New lending to UK commercial property is on course for its highest annual volume since 2008, the latest edition of De Montfort’s bi-annual report on the sector shows.
A total of £24.7 billion of new loans were originated during the first half of 2015, compared with £45.2 billion during the whole of 2014, which was the highest annual volume since the financial crisis. The half-year 2015 total was the highest for a half-year reported since £49.2 billion in 1H 2007.
De Montfort’s Commercial Property Lending Market: Mid-Year 2015 report paints a picture of a well-functioning UK CRE debt market. The number of organisations active in the market has grown, with data received from 83 lending teams from 80 banks, building societies, insurance companies and other non-bank lenders.
Of those respondents, 65 said that they were actively lending. A total of 87 percent of bank, building society and insurance lenders and 95 percent of other non-bank lenders intend to increase their loan book.
Despite a surge in non-traditional lenders from 2013, banks and building societies remained the dominant lenders in the first six months of this year, making 76 percent of all loan originations, up slightly from 75 percent at the end of last year.
However, UK banks’ share of the overall market continues to decline, from 72 percent at its peak to 49.7 percent at the end of 2014 and 48.6 percent in the latest survey. At the half-year, German banks accounted for 10.7 percent of market volume; American banks for 5.1 percent; other international banks for 16.4 percent; insurance companies for 13.2 percent; and non-bank lenders for almost 6 percent. Insurance companies surpassed German banks two years’ ago.
Interest rate margins for senior debt continued their three-year long decline in H1 2015, but the pace of that decline moderated considerably. At mid-year 2015, the average margin for senior loans secured by prime office property was recorded at 214 basis points, down from 218.7 bps recorded at year-end 2014. Margins on loans secured by secondary offices experienced a slightly bigger decline of 8 bps to 256.1 bps during the period.
Margins for junior and mezzanine debt dropped substantially across the sub-sample, ranging between 150 and 475 bps for junior and 275 and 850 bps for mezzanine.
The report suggested that that a floor in margins may have been reached.
Bank, building society and insurance firms reported an increase in average loan-to-value ratios across all sectors except prime industrial. Prime office LTVs edged up, from 66.3 percent to 66.8 percent. Non-traditional lenders offered senior debt secured by prime property within a 65 to 80 percent LTV range, up from 60 to 75 percent at the end of 2014.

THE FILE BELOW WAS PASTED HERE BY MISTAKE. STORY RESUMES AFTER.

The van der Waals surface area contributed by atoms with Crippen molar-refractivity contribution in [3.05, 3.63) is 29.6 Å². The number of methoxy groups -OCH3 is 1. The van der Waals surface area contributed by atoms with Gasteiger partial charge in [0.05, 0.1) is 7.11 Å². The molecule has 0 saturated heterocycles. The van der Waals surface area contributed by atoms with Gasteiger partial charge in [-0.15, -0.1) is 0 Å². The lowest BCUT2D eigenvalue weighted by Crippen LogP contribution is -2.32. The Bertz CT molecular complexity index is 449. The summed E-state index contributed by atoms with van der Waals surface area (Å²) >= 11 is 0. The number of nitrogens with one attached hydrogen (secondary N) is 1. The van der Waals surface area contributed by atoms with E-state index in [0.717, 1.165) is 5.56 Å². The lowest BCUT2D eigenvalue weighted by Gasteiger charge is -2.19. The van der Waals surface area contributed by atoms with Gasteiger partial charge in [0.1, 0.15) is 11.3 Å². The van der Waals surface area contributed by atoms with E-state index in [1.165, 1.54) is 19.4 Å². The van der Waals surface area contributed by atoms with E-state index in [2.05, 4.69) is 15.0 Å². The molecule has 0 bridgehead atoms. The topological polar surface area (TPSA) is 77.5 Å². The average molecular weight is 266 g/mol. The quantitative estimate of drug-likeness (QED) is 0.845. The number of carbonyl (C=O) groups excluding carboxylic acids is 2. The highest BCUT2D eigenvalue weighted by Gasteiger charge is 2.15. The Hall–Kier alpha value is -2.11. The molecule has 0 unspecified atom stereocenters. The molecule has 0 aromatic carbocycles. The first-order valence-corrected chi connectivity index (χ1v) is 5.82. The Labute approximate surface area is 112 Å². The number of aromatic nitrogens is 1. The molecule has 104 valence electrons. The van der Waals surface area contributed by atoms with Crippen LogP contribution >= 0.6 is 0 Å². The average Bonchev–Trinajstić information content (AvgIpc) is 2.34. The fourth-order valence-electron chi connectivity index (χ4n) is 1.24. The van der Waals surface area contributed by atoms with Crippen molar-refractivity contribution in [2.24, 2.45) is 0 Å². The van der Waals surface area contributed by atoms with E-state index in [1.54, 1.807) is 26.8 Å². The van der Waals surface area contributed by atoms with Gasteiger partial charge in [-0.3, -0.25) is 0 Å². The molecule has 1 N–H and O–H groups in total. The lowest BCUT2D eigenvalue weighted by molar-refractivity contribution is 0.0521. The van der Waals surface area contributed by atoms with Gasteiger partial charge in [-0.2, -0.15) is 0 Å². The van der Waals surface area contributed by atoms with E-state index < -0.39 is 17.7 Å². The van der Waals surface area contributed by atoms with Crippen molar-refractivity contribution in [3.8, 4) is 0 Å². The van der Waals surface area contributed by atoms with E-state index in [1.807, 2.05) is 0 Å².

There was a pick-up in availability of development finance, particularly for speculative and partly pre-let projects, where non-traditional lenders seem more comfortable providing finance. More than half of the 65 active lenders said they would offer senior debt for fully pre-let development, with 25% saying they would offer junior or mezzanine debt. On speculative development, 26 percent said they would offer senior debt and 15 percent would provide junior or mezzanine debt.
However, the research suggested that banking regulation might be having an adverse impact on development finance by traditional lenders, with only 2.8% of debt allocated to development projects by these lenders at mid-year.
The UK’s legacy debt pile continued to diminish over the period, from £23.2 billion to £15.7 billion of distressed loans. Outstanding debt with a LTV ratio of between 71 and 100 percent fell from £20 billion at year-end 2014 to £16 billion at mid-year 2015.
Total outstanding CRE debt at mid-year stood at £163.7 billion, almost unchanged on 2014 at 1 percent lower. Although this is now a ten-year low, the report concludes that the continuous decline in total real estate debt since 2008 “appears to have almost halted and may subsequently be reversed by year-end”.
Taking into account debt identified by the authors from sources which did not contribute to the report, the overall size of the UK’s outstanding CRE debt was estimated at £210.6 billion.
Ion Fletcher, director of policy (finance) at the British Property Federation, commented: “We seem to have reached a turning point in the amount of commercial property debt in the market, with the impact of post-crisis deleveraging almost totally cancelled out by new lending. While this suggests things are ‘hotting up’, a stabilising of senior debt margins and broadly level LTV ratios indicates lenders remain risk-conscious.
Real Estate Capital reported this week that the De Montfort report’s lead author, Bill Maxted, will retire next July. Maxted, an academic consultant at De Montfort University, produces the report with colleague Trudi Porter twice a year.
The university’s Professor of European Economics, Professor Cillian Ryan told Real Estate Capital: “We are strongly committed to working with the stakeholders across the sector to ensure its continued relevance and impact. Working closely with the sponsors, we are currently in the advanced stages of appointing a successor.”